Just Like in the Russian Anecdote of Production (the spread of information in Puerto Rico)

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Puerto Rico, unknown part of San Juan – Long line for gasoline: by car up to 12 hours by foot 2-3 hours- 26.09.2017

The anecdote, which Zsiga’s history teacher must be credited for, goes like this:

One year, the Russian harvest produced a total of 50 tons of wheat. Ivan Ivanevich, the local Kolkhoz leader, knew that the party would not be happy that they had not reached the projected plan of 100 tons. As a result, he writes on the record/paperwork that 65 tons were produced. The train officer who receives the record, sees that it is actually 65 instead of 100 tons, doesn’t want to be responsible, and as a result writes on the record 80 tons. By the time the load changes trains, the new record already shows 110 tons and by the time it arrives to Moscow, the officer who takes the wheat down from the train writes 150 tons. When the party leaders in Moscow receive the report they announce that the quota was reached at 150 %!

The spread of information went a little something like this in Puerto Rico post-hurricane Maria, especially with regards to the government, as the anecdote also points out. The radio was the main source of information for all in the aftermath of the hurricane, since there was no electricity or phone service. The government and other associated speakers kept emphasizing that things would be stabilized in just a few days, but after some good waiting we realized that this broadcasted information was not reliable. For example, directly after the hurricane and still for a few weeks after, the lines to get gasoline were unbearable. We waited in a line for 5 hours and were still not able to get any, because the station closed before we could reach the pump. This made people seriously panic, because without a car in Puerto Rico you are pretty much nothing. The radio announced that everything would be stable by Monday the 25th of September (the hurricane had occurred Wednesday, September 20th) and that everyone should just sit tight until then and not occupy the streets waiting for gasoline. We believed them and waited at home. Of course on Monday we all went out in desperate search of gasoline. The lines were even longer and there were less gasoline stations open than before! This pattern continued on Tuesday, Wednesday, and Thursday and the gasoline situation actually never regulated before we left on the 29th!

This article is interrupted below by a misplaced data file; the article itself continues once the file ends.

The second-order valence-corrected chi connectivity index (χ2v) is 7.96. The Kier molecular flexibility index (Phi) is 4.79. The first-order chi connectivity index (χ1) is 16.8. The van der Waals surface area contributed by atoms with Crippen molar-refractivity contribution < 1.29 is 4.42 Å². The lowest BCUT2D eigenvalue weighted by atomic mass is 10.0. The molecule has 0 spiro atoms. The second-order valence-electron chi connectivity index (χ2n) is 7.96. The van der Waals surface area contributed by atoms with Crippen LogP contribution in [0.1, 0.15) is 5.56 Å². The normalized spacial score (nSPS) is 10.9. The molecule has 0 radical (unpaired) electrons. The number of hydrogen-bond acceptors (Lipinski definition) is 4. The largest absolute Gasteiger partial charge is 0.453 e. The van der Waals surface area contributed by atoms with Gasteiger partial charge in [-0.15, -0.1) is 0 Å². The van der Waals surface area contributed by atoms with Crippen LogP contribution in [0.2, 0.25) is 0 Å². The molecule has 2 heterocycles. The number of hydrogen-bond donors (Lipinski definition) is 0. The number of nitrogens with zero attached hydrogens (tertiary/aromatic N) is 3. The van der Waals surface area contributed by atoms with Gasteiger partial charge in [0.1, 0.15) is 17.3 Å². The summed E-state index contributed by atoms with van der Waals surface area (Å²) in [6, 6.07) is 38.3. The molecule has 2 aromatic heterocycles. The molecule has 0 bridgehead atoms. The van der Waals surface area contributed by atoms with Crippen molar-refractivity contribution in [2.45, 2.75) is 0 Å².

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Puerto Rico, Rio Piedras- Gasoline line in the rain- 27.09.2017